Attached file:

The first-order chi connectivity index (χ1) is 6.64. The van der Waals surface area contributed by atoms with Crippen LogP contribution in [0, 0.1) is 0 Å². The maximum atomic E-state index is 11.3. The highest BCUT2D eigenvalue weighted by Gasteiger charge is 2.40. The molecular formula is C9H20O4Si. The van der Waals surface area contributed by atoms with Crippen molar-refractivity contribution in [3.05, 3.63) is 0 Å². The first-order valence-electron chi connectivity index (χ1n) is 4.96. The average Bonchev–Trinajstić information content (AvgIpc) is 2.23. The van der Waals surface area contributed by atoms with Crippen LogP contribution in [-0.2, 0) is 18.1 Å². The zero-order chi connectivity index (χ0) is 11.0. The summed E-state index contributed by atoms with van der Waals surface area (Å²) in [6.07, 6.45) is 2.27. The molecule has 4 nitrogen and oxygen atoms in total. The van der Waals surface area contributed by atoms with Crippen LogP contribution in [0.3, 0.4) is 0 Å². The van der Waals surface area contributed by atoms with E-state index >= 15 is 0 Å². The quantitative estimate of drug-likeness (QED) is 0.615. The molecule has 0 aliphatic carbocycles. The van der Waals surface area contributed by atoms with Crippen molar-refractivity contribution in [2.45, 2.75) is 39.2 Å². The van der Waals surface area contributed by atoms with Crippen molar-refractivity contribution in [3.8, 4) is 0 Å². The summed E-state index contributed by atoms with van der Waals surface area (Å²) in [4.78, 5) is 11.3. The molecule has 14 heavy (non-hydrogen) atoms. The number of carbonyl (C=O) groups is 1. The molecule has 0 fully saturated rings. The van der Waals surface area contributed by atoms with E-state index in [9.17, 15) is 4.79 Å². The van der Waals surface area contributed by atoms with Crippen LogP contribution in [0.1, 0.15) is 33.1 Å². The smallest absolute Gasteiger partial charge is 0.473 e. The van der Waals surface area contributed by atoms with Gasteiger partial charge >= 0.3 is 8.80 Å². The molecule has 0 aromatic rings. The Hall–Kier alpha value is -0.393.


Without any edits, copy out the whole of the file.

The first-order chi connectivity index (χ1) is 6.64. The van der Waals surface area contributed by atoms with Crippen LogP contribution in [0, 0.1) is 0 Å². The maximum atomic E-state index is 11.3. The highest BCUT2D eigenvalue weighted by Gasteiger charge is 2.40. The molecular formula is C9H20O4Si. The van der Waals surface area contributed by atoms with Crippen molar-refractivity contribution in [3.05, 3.63) is 0 Å². The first-order valence-electron chi connectivity index (χ1n) is 4.96. The average Bonchev–Trinajstić information content (AvgIpc) is 2.23. The van der Waals surface area contributed by atoms with Crippen LogP contribution in [-0.2, 0) is 18.1 Å². The zero-order chi connectivity index (χ0) is 11.0. The summed E-state index contributed by atoms with van der Waals surface area (Å²) in [6.07, 6.45) is 2.27. The molecule has 4 nitrogen and oxygen atoms in total. The van der Waals surface area contributed by atoms with Crippen LogP contribution in [0.3, 0.4) is 0 Å². The van der Waals surface area contributed by atoms with E-state index >= 15 is 0 Å². The quantitative estimate of drug-likeness (QED) is 0.615. The molecule has 0 aliphatic carbocycles. The van der Waals surface area contributed by atoms with Crippen molar-refractivity contribution in [2.45, 2.75) is 39.2 Å². The van der Waals surface area contributed by atoms with Crippen molar-refractivity contribution in [3.8, 4) is 0 Å². The summed E-state index contributed by atoms with van der Waals surface area (Å²) in [4.78, 5) is 11.3. The molecule has 14 heavy (non-hydrogen) atoms. The number of carbonyl (C=O) groups is 1. The molecule has 0 fully saturated rings. The van der Waals surface area contributed by atoms with E-state index in [9.17, 15) is 4.79 Å². The van der Waals surface area contributed by atoms with Crippen LogP contribution in [0.1, 0.15) is 33.1 Å². The smallest absolute Gasteiger partial charge is 0.473 e. The van der Waals surface area contributed by atoms with Gasteiger partial charge >= 0.3 is 8.80 Å². The molecule has 0 aromatic rings. The Hall–Kier alpha value is -0.393.